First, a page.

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Megan G

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  1. ji20874: FAR 52.232-7 was carefully constructed where references to "Contractor" mean "Seller" and the terms "Government Contracting Officer", "Government" or "Contracting Officer" mean "Buyer". The structure recommended by here_2_help seems to best align with the requirements of the clause, unless in conjunction with your most recent company we cannot have different billable rates for identical labor categories. Each subcontractor will be providing the same technical labor (engineering support and analysis) but specific to their components. The rates we've received from subcontractors for labor hours vary with the smaller subcontractors having a significant delta in the hourly rate (- $60/hr) and the larger subs providing rates in excess of our standard (+$20/hr). The rate spread is generating mild audit concerns.
  2. Thank you ji20874 for the response, it helped answer an underlying question. As the subcontractor, I was concerned I had started down a rabbit hole in applying FAR principles to this relationship - I had. I moved beyond the RFP flowdowns and into generic T&M FAR research. The RFP however includes 52.232-7. As the subcontractor, am I required to separate our rates and the rates of our subcontractors (52.232-7(a)(1)) or may we provide a blended labor rate? If the rates are separate, would it be permissible to add a fixed fee onto our subcontractors' rates? I've made note that if we have a labor rate for PM and CM efforts and if those positions manage the subcontractors it is unnecessary to mark-up subcontractor rates - we'd capture that with PM/CM hours. Our team has limited experience with T&M proposals so this has been a bit of a challenge for us to quote. Thanks again for the feedback and redirection.
  3. We are a subcontractor for a multi-year FFP DoD contract. Our Prime was awarded an Order under Basic Ordering Agreement (BOA). The award to the Prime was non-competitive, as the Order supports a pre-existing Contract for which the Prime, ourselves and our subcontractors are the only sources with the requisite knowledge, experience, and technical expertise to provide the required supplies and services under the Order. The Prime has asked for the T&M proposal for our participation. We have historically avoided T&M efforts but the proposal scope is too broad for us and our suppliers to provide a traditional FFP for the effort. Our participation alone and the participation of several subcontractors will exceed $150,000. I have many questions but I’ll limit it two; I suspect the response may help answer the others. 1) Based 16.601(c)(2)(ii), do I understand correctly that we need to provide the hourly rates for ourselves and the hourly labor rates for each of our subcontractors separately? My understanding is the lack of competition restricts us from submitting blended labor category rates. 2) If I’ve understood the first, how do I capture the overhead costs related to subcontractor management? We don’t have a standalone role/position of subcontract manager, that task is shared between PM and CM. Can I add a fixed fee (e.g. 10%) to all subcontractor hourly rates? We’re still waiting on rates from our subs, in the interim can we bookmark the proposal by stating “xxxx will invoice at the subcontractor rates plus 10%.”? I’m hesitant with this approach and uncertain whether it would create a prohibited CPPC. A few notes: (1) we and the majority of our subcontractors are not supply COTS or Commercial Items; (2) no Materials will be provided – a technical labor effort; 52.216-30 was not included in the flowdowns. As always, appreciate the feedback and support from this forum.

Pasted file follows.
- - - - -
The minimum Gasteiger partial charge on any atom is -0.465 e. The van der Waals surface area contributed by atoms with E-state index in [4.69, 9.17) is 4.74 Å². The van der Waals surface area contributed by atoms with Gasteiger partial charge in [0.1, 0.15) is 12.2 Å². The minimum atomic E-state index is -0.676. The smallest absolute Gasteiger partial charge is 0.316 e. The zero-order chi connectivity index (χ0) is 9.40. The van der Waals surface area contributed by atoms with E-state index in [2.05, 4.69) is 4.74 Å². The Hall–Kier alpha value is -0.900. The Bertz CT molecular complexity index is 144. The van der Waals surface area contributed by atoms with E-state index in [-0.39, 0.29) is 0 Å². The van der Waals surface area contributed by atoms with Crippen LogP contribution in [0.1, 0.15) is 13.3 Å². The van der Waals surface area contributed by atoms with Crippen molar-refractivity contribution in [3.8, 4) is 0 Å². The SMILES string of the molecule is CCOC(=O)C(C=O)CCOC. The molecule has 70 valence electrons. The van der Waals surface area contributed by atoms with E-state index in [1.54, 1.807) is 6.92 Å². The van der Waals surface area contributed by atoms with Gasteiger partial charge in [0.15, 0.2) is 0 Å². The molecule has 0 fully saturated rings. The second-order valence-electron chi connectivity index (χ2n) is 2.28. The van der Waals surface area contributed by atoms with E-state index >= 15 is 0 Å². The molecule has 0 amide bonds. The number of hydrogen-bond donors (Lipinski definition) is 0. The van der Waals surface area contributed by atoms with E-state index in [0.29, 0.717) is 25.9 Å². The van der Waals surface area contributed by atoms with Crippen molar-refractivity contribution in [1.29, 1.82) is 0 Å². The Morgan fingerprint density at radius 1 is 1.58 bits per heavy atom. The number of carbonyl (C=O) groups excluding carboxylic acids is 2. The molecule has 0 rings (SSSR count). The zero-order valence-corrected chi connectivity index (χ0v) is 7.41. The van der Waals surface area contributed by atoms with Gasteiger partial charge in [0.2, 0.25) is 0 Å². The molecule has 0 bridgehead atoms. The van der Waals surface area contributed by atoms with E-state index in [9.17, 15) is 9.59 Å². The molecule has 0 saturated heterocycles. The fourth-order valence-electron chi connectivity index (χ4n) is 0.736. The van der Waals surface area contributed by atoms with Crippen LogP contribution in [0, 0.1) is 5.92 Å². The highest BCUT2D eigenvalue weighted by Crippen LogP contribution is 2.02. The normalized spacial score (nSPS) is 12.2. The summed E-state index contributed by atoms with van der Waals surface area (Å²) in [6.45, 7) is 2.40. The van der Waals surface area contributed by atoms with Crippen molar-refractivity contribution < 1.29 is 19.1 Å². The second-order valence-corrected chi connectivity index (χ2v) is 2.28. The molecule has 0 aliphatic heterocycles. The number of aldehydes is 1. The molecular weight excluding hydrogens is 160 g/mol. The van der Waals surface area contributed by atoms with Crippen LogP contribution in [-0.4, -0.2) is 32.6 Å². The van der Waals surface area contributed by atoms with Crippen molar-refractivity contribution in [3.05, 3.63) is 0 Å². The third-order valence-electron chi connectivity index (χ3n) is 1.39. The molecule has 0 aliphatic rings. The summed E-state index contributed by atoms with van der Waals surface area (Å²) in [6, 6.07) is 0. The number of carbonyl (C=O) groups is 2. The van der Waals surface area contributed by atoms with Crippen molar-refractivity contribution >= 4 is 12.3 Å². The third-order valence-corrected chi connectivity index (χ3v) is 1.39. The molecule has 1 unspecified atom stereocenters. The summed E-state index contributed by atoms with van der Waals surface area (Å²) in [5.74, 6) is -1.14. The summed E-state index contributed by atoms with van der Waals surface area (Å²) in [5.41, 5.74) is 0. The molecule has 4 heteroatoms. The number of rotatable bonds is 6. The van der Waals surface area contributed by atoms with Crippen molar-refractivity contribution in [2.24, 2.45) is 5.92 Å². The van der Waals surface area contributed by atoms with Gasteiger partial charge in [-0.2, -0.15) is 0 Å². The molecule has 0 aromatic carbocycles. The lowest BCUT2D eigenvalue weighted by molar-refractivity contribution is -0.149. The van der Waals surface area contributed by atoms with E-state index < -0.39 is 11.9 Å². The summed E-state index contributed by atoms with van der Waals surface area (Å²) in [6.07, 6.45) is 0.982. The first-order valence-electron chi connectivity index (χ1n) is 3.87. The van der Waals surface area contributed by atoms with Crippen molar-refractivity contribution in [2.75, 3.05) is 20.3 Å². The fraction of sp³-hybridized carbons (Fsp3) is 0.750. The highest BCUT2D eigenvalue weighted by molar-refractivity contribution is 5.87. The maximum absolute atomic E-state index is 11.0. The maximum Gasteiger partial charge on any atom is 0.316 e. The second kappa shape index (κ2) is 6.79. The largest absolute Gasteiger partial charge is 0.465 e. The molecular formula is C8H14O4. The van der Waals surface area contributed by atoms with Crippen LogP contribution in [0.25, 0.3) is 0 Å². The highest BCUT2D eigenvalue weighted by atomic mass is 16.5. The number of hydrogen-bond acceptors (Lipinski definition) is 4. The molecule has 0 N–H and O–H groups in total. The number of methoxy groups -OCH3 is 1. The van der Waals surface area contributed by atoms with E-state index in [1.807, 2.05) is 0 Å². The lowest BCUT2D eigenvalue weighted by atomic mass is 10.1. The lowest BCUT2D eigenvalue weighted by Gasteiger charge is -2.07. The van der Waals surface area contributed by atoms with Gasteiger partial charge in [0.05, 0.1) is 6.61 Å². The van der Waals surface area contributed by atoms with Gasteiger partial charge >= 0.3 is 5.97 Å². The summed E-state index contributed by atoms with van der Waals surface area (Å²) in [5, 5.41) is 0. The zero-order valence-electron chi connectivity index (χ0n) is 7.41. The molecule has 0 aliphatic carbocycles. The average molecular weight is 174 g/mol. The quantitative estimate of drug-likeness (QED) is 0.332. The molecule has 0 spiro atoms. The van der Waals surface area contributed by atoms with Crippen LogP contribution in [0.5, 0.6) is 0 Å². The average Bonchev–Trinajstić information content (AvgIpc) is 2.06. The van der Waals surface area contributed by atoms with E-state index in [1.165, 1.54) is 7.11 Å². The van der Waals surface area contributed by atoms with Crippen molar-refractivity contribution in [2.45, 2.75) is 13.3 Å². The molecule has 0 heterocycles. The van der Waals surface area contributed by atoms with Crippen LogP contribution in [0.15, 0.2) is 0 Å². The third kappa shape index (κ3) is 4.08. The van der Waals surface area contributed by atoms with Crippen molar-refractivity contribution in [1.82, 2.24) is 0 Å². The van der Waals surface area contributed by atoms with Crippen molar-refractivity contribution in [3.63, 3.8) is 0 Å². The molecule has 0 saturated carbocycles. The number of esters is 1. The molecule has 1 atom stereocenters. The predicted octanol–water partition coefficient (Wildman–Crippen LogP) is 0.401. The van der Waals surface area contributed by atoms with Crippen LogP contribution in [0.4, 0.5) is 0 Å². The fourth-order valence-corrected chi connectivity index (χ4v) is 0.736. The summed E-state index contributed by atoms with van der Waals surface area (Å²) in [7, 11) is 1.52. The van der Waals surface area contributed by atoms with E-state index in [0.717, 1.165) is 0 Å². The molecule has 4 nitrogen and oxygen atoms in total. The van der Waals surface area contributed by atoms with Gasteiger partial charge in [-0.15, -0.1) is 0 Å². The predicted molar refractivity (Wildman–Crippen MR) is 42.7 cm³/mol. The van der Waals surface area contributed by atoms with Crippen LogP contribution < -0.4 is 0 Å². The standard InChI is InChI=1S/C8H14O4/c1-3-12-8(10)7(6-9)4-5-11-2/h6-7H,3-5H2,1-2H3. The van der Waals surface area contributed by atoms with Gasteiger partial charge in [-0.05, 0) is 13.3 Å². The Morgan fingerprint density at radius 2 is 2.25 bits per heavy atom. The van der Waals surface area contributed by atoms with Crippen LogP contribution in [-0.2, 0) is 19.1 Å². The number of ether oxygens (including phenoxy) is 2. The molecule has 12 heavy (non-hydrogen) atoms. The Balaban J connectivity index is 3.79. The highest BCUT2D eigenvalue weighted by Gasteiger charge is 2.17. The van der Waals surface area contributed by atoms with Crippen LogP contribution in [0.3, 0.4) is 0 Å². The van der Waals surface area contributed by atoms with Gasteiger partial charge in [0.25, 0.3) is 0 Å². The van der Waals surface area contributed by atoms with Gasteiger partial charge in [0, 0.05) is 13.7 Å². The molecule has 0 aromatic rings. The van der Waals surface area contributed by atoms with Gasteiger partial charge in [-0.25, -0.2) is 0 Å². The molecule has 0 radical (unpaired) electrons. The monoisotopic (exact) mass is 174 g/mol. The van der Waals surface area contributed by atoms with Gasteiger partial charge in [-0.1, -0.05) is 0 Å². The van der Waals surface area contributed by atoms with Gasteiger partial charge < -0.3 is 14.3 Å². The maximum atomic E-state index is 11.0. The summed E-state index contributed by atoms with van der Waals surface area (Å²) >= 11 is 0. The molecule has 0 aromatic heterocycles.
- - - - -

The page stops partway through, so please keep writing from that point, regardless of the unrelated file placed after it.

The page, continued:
4. Correct, the rest of this section is (what I consider) standard Prime - Subcontractor flowdown: The clauses set forth below, and in effect on the date of the Order, are incorporated herein by this reference and made a part of the Order. In all such clauses, the term "Contractor" shall mean "Seller," the term "Contract" shall mean the "Order," and the term "Government Contracting Officer" (or equivalent phrases), shall mean "Buyer" as applicable; except that in those clauses conferring patent and data rights to the Government, the term "Government" or "Contracting Officer" retains its literal meaning and is not to be construed as "Buyer." The relevant data flowdowns are 252.227-7013; 252.227-7030; 252.227-7037; and 252.246-7001. @Neil Roberts Yes, we are working within a FFP contract and the anticipated losses are significant. The sheer number of updates needed is one thing, but it's the current change order process which takes an hour/drawing update. We will explore an exemption to this process (unlikely) or, as you suggest, setting a price which we will pay for the Government to complete the updates. Admittedly, I am not familiar with the Government's document/deliverable control practices. The Final Determination granted Unlimited Rights to each component which rights had been asserted; simply put, all restrictive markings on all deliverables provided could/should be ignored. Without formal procedure, I would think an attestation which identifies all affected Deliverables and directs the Government to ignore the Restrictive Marking pursuant to 252.227-7013 and 252.227-7037 could suffice -- I acknowledge this is a rather simple (and hopeful) fix.